Of all the landscapes and ecosystems, the desert has a holiness about it, an uncompromising harshness, an endearing desolation that draws me to it, like an old man, wise and short on words.
I love the desert because it requires effort. Plop anyone in the rainy, ferny forests of the Pacific Northwest, or the dogwoods and cypress in the sleepy South or the fertile grasslands of the Midwest and people could survive almost against their will. But not the desert.
In the desert, the sky is magnificently bigger, as is the unforgiving sun. Daytime can be unspeakably hot and night, unbearably cold. The desert palette is discreet and still. The plants are spiny and jagged, the animals thick-skinned and superbly adapted. The desert is no place for the fickle.
Once, spending time in Big Bend National Park in West Texas, we braved 105-degree temperatures on the desert floor and longed for our campsite in the Chisos Mountains, where it would be a balmy 96 degrees. Brochures instructed anyone venturing into the backcountry to register with the park service. Because people wander out and never come back.
Many people go to the desert for renewal, to find order and balance. Maybe it’s because in the desert you can see for miles and the ground is assuredly solid.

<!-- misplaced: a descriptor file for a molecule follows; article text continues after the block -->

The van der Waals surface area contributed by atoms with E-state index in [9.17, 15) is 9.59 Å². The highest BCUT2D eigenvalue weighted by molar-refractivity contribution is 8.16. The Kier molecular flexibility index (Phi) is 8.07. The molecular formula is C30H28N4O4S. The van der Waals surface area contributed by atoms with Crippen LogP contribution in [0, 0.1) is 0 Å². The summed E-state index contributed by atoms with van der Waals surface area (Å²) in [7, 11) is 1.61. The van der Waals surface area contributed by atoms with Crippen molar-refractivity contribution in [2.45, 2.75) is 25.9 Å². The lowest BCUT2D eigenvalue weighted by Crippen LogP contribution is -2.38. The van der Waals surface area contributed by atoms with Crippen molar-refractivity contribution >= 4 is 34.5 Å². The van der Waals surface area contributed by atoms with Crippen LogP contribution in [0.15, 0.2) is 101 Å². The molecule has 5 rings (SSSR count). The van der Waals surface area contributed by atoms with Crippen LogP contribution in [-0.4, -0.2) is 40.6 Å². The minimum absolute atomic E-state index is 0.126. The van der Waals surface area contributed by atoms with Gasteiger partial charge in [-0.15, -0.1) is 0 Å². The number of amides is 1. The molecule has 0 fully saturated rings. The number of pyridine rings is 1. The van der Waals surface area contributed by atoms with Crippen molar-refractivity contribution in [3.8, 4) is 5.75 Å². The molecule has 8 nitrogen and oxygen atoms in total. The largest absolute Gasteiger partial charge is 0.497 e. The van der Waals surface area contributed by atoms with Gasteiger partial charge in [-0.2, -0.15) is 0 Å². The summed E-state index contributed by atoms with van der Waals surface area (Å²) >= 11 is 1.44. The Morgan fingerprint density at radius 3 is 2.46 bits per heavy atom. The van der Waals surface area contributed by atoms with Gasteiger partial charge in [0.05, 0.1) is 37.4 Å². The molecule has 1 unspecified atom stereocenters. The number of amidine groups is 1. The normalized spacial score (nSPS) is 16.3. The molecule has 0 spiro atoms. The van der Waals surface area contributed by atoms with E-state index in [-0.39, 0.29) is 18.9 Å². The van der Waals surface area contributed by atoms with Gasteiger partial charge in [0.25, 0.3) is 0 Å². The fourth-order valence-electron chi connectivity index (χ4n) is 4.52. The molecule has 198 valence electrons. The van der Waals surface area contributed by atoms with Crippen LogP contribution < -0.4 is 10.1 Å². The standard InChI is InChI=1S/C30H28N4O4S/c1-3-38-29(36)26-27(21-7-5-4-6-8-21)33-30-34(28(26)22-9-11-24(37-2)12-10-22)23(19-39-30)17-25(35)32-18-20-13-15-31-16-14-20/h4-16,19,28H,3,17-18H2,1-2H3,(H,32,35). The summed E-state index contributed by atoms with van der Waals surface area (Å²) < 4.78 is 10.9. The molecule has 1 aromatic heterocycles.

The desert has the power to swallow us whole. But it offers us the chance to repent, and in its knowing, humbling harshness, a place to be forgiven.
— David Holub
Before moving from New York to Colorado, I hadn’t seen much of the U.S. Southwestern landscape. Now, I’m more familiar with Arizona, New Mexico and Utah – and while the desert is striking and otherworldly, I can’t say I love it. I certainly don’t find it beautiful.
Granted, I probably feel that way because it’s not what I’m used to. I grew up with cheerful flower beds, tall fields of grass and woods with damp mossy tree trunks. You know, trees – those things that bloom and produce oxygen and provide gentle shelter from an unrelenting sun. As a pale person with dark hair, I’ve spent a good deal of my life hiding from the sun. I need some shade.
My first foray into Utah was Arches National Park, a place most people find spectacular. But it just didn’t feel like home to me. That scenery isn’t the Earth I know and have the deepest affection for; it gives the impression of another planet entirely, but one where humans don’t belong. The colors are monochromatic instead of vivid. Everything is dusty and red and brown or beige. The only trees are dried out lifeless things or those scratchy little scrubs that look like stubble on a man’s face. The Southwest seems eons from our time on Earth, better suited to the primitive savagery of the dinosaurs. The desert – at least as I’ve seen it here – is mostly miles of nothing: empty, windy, lonely corners of our country. Cool to visit, but, ultimately, inhospitable.
— Anya Jaremko-Greenwold